Tell your doctor about all other cancer medicines you use, especially cisplatin, cyclophosphamide, docetaxel, doxorubicin, fluorouracil, gemcitabine, irinotecan, paclitaxel, or tamoxifen.
Many drugs can interact with sorafenib. Not all possible interactions are listed here. Tell your doctor about all your medications and any you start or stop using during treatment with sorafenib, especially:
St. John's wort;
a blood thinner (warfarin, Coumadin);
seizure medication--carbamazepine, fosphenytoin, phenobarbital, phenytoin; or
tuberculosis medicine--rifabutin, rifampin.
This list is not complete and many other drugs can interact with sorafenib. This includes prescription and over-the-counter medicines, vitamins, and herbal products. Give a list of all your medicines to any healthcare provider who treats you.
More about Nexavar (sorafenib)
Related treatment guides
Where can I get more information?
- Your pharmacist can provide more information about sorafenib.
- Remember, keep this and all other medicines out of the reach of children, never share your medicines with others, and use this medication only for the indication prescribed.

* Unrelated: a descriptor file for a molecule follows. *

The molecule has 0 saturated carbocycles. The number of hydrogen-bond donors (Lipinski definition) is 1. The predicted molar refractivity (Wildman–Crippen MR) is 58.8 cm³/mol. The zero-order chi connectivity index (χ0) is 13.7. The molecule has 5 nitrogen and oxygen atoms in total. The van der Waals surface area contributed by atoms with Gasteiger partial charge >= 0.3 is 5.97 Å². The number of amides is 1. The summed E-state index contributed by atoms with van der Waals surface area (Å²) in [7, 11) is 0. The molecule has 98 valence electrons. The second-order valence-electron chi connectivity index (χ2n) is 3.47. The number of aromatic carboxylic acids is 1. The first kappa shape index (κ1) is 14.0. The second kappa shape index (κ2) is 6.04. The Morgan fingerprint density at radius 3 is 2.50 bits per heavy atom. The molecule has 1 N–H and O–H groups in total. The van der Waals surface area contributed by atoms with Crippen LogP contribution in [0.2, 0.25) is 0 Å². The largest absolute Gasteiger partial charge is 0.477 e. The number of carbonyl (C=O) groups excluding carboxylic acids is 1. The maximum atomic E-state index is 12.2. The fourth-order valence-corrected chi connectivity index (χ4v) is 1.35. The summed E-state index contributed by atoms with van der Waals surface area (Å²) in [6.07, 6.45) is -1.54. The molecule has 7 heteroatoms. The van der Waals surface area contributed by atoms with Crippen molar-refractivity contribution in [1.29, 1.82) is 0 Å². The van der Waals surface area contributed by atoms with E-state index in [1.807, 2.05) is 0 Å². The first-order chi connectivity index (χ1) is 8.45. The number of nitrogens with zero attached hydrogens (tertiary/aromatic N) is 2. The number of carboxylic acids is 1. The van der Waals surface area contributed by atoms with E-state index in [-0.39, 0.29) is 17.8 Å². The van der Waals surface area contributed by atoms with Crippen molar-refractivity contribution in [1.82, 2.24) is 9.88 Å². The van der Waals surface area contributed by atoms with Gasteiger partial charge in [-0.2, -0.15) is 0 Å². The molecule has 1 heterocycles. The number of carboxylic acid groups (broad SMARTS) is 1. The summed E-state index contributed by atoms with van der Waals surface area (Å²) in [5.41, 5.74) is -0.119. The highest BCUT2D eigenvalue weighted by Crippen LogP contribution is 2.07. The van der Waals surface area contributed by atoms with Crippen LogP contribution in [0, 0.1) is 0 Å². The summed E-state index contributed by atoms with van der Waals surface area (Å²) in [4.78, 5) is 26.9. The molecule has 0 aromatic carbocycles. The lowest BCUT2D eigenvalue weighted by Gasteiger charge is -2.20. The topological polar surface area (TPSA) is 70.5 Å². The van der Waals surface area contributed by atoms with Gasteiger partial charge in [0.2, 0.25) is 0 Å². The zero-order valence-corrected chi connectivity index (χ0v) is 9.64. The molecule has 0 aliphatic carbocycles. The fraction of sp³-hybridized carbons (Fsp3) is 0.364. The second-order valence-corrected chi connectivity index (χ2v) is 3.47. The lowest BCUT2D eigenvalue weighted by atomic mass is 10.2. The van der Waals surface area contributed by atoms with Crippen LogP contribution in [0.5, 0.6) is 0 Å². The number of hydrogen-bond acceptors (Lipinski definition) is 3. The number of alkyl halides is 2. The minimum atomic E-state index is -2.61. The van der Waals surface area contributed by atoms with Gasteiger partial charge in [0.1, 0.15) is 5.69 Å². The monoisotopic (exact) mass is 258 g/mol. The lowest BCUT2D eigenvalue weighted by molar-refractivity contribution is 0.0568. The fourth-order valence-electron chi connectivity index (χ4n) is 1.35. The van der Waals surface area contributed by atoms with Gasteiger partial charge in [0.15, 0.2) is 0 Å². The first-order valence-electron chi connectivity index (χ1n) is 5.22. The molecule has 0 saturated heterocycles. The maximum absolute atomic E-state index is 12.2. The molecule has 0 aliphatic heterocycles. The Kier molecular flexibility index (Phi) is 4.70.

- Disclaimer: Every effort has been made to ensure that the information provided by Cerner Multum, Inc. ('Multum') is accurate, up-to-date, and complete, but no guarantee is made to that effect. Drug information contained herein may be time sensitive. Multum information has been compiled for use by healthcare practitioners and consumers in the United States and therefore Multum does not warrant that uses outside of the United States are appropriate, unless specifically indicated otherwise. Multum's drug information does not endorse drugs, diagnose patients or recommend therapy. Multum's drug information is an informational resource designed to assist licensed healthcare practitioners in caring for their patients and/or to serve consumers viewing this service as a supplement to, and not a substitute for, the expertise, skill, knowledge and judgment of healthcare practitioners. The absence of a warning for a given drug or drug combination in no way should be construed to indicate that the drug or drug combination is safe, effective or appropriate for any given patient. Multum does not assume any responsibility for any aspect of healthcare administered with the aid of information Multum provides. The information contained herein is not intended to cover all possible uses, directions, precautions, warnings, drug interactions, allergic reactions, or adverse effects. If you have questions about the drugs you are taking, check with your doctor, nurse or pharmacist.